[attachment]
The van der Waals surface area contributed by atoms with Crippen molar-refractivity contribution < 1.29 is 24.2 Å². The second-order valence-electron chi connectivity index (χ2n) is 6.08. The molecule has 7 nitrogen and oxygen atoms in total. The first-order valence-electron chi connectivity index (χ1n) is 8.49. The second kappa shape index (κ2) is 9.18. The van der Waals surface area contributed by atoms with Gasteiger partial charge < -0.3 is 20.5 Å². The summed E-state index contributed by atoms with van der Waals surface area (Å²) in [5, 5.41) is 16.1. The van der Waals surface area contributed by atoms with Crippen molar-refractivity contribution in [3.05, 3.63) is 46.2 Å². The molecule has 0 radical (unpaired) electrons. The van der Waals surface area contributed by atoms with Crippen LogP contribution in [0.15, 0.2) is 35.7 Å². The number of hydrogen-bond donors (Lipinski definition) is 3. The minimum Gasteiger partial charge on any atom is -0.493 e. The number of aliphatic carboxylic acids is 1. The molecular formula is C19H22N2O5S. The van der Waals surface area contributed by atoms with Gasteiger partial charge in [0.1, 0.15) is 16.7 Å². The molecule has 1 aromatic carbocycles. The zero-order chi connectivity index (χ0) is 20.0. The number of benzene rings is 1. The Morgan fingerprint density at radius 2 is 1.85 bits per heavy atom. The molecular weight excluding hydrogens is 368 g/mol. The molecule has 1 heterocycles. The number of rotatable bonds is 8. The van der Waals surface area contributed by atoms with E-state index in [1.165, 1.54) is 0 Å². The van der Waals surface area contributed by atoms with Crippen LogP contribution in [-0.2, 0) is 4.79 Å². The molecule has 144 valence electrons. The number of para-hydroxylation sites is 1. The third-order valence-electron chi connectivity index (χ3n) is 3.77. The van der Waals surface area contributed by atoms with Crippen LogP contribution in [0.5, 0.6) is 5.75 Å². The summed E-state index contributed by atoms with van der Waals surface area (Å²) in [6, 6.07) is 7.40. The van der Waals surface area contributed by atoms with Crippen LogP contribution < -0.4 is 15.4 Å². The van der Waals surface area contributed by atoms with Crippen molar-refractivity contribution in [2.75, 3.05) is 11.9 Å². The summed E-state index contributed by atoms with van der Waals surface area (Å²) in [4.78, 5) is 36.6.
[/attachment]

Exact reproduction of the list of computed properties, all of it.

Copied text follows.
The van der Waals surface area contributed by atoms with Crippen molar-refractivity contribution < 1.29 is 24.2 Å². The second-order valence-electron chi connectivity index (χ2n) is 6.08. The molecule has 7 nitrogen and oxygen atoms in total. The first-order valence-electron chi connectivity index (χ1n) is 8.49. The second kappa shape index (κ2) is 9.18. The van der Waals surface area contributed by atoms with Gasteiger partial charge < -0.3 is 20.5 Å². The summed E-state index contributed by atoms with van der Waals surface area (Å²) in [5, 5.41) is 16.1. The van der Waals surface area contributed by atoms with Crippen molar-refractivity contribution in [3.05, 3.63) is 46.2 Å². The molecule has 0 radical (unpaired) electrons. The van der Waals surface area contributed by atoms with Crippen LogP contribution in [0.15, 0.2) is 35.7 Å². The number of hydrogen-bond donors (Lipinski definition) is 3. The minimum Gasteiger partial charge on any atom is -0.493 e. The number of aliphatic carboxylic acids is 1. The molecular formula is C19H22N2O5S. The van der Waals surface area contributed by atoms with Gasteiger partial charge in [0.1, 0.15) is 16.7 Å². The molecule has 1 aromatic carbocycles. The zero-order chi connectivity index (χ0) is 20.0. The number of benzene rings is 1. The Morgan fingerprint density at radius 2 is 1.85 bits per heavy atom. The molecular weight excluding hydrogens is 368 g/mol. The molecule has 1 heterocycles. The number of rotatable bonds is 8. The van der Waals surface area contributed by atoms with E-state index in [1.165, 1.54) is 0 Å². The van der Waals surface area contributed by atoms with Crippen LogP contribution in [-0.2, 0) is 4.79 Å². The molecule has 144 valence electrons. The number of para-hydroxylation sites is 1. The third-order valence-electron chi connectivity index (χ3n) is 3.77. The van der Waals surface area contributed by atoms with Crippen LogP contribution in [0.5, 0.6) is 5.75 Å². The summed E-state index contributed by atoms with van der Waals surface area (Å²) in [6, 6.07) is 7.40. The van der Waals surface area contributed by atoms with Crippen LogP contribution < -0.4 is 15.4 Å². The van der Waals surface area contributed by atoms with Crippen molar-refractivity contribution in [2.75, 3.05) is 11.9 Å². The summed E-state index contributed by atoms with van der Waals surface area (Å²) in [4.78, 5) is 36.6.